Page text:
It’s cold for the next few months in Central Europe, and many of us hate it. But to put our ordeal into perspective, let’s take a moment to imagine what it’d be like to live in the arctic wilderness.
Life Below Zero helps us visualize this scenario, with real-life stories unfolding in Alaska. It’s a long-term National Geographic series I happened to catch over the holidays on American TV. This reality show, unlike similar others, looks and feels like a legit documentary; the filming crews apparently coexist with the several sets of subjects they follow seasonally over the years.
Its subjects are die-hard residents of the Alaskan hinterland who must constantly fight for basic supplies and against beasts and frostbite. They survive in a sort of winter most of us can only have nightmares about – like when my covers get pulled off in the middle of the night and the heat is off and my brain travels to the tundra.
Some days it’s minus 50 Celsius out there in the wilderness by the Arctic Circle. Not many people want to live in the vast godforsaken tundra, so the show’s subjects are often deeply isolated. They must hunt and gather for themselves, barter, build their own shelter and equipment, and travel to other spots when needed, which in itself can be a Herculean feat in sub-zero.
Why would anyone put themselves through that?
Sometimes it’s largely a matter of circumstances, other times it’s active choice. Some of them are basically alone and others have extensive families living with them. We don’t know how much richer our own lives could be if we learned to actually fend for ourselves, if we got rid of most of our cyber limbs and electronic crutches.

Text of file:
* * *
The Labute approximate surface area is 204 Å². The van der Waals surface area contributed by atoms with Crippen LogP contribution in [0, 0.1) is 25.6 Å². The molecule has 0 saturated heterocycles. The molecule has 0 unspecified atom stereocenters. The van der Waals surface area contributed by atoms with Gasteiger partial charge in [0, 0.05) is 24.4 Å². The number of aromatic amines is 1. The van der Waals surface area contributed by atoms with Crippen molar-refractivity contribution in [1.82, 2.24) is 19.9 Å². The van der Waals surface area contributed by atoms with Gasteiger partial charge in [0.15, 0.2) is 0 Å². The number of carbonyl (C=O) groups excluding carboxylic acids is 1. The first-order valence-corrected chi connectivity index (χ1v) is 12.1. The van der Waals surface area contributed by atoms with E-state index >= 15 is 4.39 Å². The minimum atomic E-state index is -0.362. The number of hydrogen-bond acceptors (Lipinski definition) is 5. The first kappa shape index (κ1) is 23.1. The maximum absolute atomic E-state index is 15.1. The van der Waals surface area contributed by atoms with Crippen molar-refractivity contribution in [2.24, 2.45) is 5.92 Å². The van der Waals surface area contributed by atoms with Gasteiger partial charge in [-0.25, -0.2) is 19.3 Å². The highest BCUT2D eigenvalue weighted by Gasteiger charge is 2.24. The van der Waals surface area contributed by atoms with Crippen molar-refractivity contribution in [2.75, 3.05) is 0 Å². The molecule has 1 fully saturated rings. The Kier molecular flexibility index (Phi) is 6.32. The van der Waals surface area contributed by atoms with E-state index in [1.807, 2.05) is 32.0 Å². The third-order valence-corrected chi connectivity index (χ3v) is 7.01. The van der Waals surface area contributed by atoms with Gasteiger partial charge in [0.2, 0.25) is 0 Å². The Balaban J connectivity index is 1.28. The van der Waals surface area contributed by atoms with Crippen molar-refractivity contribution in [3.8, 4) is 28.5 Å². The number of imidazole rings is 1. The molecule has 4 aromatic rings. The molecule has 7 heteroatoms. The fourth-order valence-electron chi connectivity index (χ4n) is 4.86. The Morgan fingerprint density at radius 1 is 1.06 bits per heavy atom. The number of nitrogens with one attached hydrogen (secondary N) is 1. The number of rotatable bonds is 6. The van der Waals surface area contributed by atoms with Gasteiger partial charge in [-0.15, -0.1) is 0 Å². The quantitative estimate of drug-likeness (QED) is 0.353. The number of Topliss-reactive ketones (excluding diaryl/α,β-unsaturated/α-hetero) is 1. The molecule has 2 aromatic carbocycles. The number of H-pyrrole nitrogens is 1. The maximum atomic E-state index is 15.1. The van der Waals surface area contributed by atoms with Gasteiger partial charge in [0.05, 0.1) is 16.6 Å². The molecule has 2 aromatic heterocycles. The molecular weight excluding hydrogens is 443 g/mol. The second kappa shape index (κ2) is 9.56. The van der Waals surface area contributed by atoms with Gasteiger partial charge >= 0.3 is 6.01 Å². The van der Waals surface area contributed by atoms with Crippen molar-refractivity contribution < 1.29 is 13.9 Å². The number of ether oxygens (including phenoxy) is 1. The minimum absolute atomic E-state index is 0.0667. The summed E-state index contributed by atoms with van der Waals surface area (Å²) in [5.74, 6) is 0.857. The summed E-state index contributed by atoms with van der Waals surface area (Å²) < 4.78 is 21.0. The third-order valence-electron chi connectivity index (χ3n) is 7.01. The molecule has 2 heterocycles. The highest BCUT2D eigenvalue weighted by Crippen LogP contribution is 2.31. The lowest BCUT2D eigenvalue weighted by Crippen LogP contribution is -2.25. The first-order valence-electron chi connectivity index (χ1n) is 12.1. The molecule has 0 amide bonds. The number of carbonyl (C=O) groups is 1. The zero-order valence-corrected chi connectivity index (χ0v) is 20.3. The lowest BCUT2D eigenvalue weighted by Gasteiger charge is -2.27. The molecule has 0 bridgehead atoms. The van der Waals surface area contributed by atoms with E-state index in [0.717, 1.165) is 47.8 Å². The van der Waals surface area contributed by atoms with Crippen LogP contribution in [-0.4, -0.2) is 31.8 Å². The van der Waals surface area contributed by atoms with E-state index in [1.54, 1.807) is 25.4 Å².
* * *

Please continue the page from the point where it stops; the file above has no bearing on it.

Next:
Plus, the landscapes are breathtaking. From where I’m sitting, they look like freedom and almost like another planet.
For sure it would be an unbelievably steep learning curve for most, but especially for those of us city people. Besides the obvious risks of starving or freezing to death or becoming a predator’s dinner, we could fall fatally prey to plain old boredom and depression.
However naive and unprepared, the young and privileged young man known as Alexander Supertramp did try to tread a similar path. He was not followed by the Life Below Zero crew, however. He perished too soon, and I think his only objects found were a diary, some clothes and very basic apparel. He really did give up his electronics, except his camera (there’s one photo of him in the stranded bus where he found his shelter).
As the book and movie Into the Wild recount, Supertramp read some manuals in preparation, traveled across the U.S. and away from his somewhat dysfunctional family, and got rid of his car and money. His goal was to let go of everyone and nearly everything and live alone in precisely the Alaskan wilderness. He did pretty well considering his inexperience, and earned legions of fans posthumously. Ironically, of all the dangers that could have killed him, he ate some poisoned berries that took away his ability to absorb food, and starved to death.
Perhaps Supertramp should have interned with Agnes and Chip Hailstone in northwestern Alaska before venturing out on his complete own. The Hailstones’ was the story I first happened to catch on Life Below Zero, and they made an impression on me for the brief time I got to “meet” them. So I decided to explore the series a bit, which I hadn’t heard about before.
It turns out that the situation in the wilderness tends to get even more critical when one has a big family that must eat and be kept safe.
This is certainly the case with the Hailstones – nine of them residing together and moving around in northwestern Alaska. Agnes is a native Inupiaq who married Chip, a hunting enthusiast from Kalispell, Montana. They have seven children now.